6. Hi! I recently took the GRE for the second time. My Quantitative score was bad (which was expected). I was in the 98th percentile for Verbal, but I got a 2.5 for AW. That's the 7th percentile! I got a 3 AW score the last time I took the GRE. I am planning on going for a Masters in Art History, and possibly eventually a PhD in History. I majored in both in undergrad... writing is what I do. The score is illogical to me. I graduated from U of Michigan with High Honors for a thesis in the Art History department. I was constantly commended by my professors for my writing skill. I studied for the GRE through Magoosh, and thought that I understood what the essay readers were looking for. I can't figure out the discrepancy. Is it worth shelling out the $55 for a re-score? In your experience, how heavily is the AW score weighted? I'm a poor standardized test taker in general (my ACT score of 28 was technically not enough to get into U of M, yet the rest of my application sufficed). I feel pretty confident about my GPA, CV, letters of rec, and statements of purpose, so do you think my GRE score would be enough to prevent me from getting into my programs? I'm planning to apply to U Penn, Columbia, Yale, and possibly the Ecole du Louvre and U of M. Thanks!
  7. Prompt: To understand the most important characteristics of a society, one must study its major cities. Write a response in which you discuss the extent to which you agree or disagree with the statement and explain your reasoning for the position you take. In developing and supporting your position, you should consider ways in which the statement might or might not hold true and explain how these considerations shape your position. Response: To address this statement, we must first determine what are “the most important characteristics” of a society. Do those characteristics lie in the inherent values upon which that society has been founded? Or do they, in fact, represent the objective realities of that society today? In this essay, I will consider both of these aspects—that is, moral/ aspirational values vs. objective/ pragmatic realities— in order to argue that the city (or cities) cannot serve as a macrocosm by which to understand a larger society as those cities are but isolated and singular aspects of that society or country as a whole. In the case of America, let us first consider the city of New York. New York City is an anomoly with respect to demographics, wealth, and infrastructure. The people are diverse and divergent and dynamic; all hues and histories mingle and coexist. Wealth is disproportionately distributed and conditional, contingent upon legacy and access. And the city itself is paved with cement and punctuated by spires that pierce the sky and reflect the light of the sun with irridescent windows; those reflections blind the naked eye and demand that its urban inhabitants look down and away. Is that the reality of America? In San Francisco, the former bohemian vanguard, the people meander around their victorian abodes paying thousands of dollars to share an apartment with four other roommates—if they can afford it. Most often, now, they wear hoodies and belong to the burgeoning tech industry, and if they are not part of that growing majority, then they flee the city like refugees into the barely cheaper enclaves of Oakland and San Jose. Is that the reality of America? In Washington D.C., the nexus of freedom and American ideals, African Americans live in disenfranchised neighborhoods overshadowed by the towering building of whiteness, the White House. This city is the capital, but it is singular in its existence. It is the home of governement and the consolidation of power — it is the democratic ideal. Is that the reality of America? And outside of those cities, where are the people and what is the land? In the country, trees outnumber the metal spires of New York; the people are more concerned with their day-to-day jobs and responsibilities to their communities rather than the tech-focused innovations of San Francisco; and the idea of democracy and an active federal government is not so prevalent or felt or enforced as it is in Washington D.C. These three cities function here solely as examples of distinct personalities which do contribute to a composite American identity, but do not define it. The nebulous countryside is what fills in the gaps and spaces between these cities, and it is the country that reflects the original ideals of the American dream—that is, land and autonomy and equality through that self-reliance. American cities, rather, reflect the pragmatic reality of America as it is today, driven by a lust for business and wealth, bedazzled by the technical forces that exist beyond and without us, and overshadowed by a government that claims to act in the people’s interest but still remains focused only on certain people of interest. I would argue that the most important characteristics of America are freedom, ownership, and self-reliance, and through the burgeoning of these cities, those ideals have been eclipsed. If we were to look only at America’s major cities, we would see dreams unfulfilled, wealth concentrated in the 1%, and a veiled truth.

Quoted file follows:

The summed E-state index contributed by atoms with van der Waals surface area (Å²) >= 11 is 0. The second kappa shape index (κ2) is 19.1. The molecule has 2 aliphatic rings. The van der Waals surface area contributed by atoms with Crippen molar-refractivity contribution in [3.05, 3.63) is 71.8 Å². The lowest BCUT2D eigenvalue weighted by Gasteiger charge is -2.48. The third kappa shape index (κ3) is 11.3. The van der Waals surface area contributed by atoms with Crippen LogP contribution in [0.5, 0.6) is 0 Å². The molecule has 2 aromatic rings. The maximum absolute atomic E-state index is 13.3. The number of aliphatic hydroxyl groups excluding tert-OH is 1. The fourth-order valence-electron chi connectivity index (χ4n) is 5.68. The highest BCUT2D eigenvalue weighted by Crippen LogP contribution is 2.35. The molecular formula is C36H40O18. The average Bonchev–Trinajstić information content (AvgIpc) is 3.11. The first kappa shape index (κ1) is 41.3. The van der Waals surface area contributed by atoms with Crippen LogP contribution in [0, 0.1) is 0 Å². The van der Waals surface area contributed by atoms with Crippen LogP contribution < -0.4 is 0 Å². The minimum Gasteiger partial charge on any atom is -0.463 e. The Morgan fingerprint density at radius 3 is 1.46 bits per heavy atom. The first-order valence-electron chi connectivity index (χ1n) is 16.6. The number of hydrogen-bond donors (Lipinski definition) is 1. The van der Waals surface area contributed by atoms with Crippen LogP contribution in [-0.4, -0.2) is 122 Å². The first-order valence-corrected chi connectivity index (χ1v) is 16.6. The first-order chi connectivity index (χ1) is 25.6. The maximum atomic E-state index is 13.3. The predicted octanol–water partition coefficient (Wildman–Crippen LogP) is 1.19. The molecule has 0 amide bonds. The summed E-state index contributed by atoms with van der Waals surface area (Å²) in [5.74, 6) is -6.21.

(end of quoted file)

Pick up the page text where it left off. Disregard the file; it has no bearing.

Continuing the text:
8. Just recieved full online score report; I had 800V 800Q, but somehow, a 4.5 in AW. I really, really was expecting a full-on 6. During prep times I had one set of essays marked by Princeton Review's essay review, and it was 6s across the board. On the day of the exam, I also feel like I wrote solid essays; it wasn't like I was nervous and just crashed through the first section. I studied social sciences in undergrad and did a lot of researching and writing, with a couple papers presented at major conferences too. I am wondering if anyone had experiences with regrades, is asking for a regrade is worth it? Can someone please share some experiences? Also, if this is the AW score I have, will it significantly hurt my chances? I am applying to a political science PhD program, and will generally go for the big names (Harvard, Stanford, etc). I heard social sciences and humanities take AW scores fairly seriously, and I even heard that some schools consider the writing score more important than the other two scores. Is it true, and would it be a good idea to prepare for a retake? Thanks for all the help! ]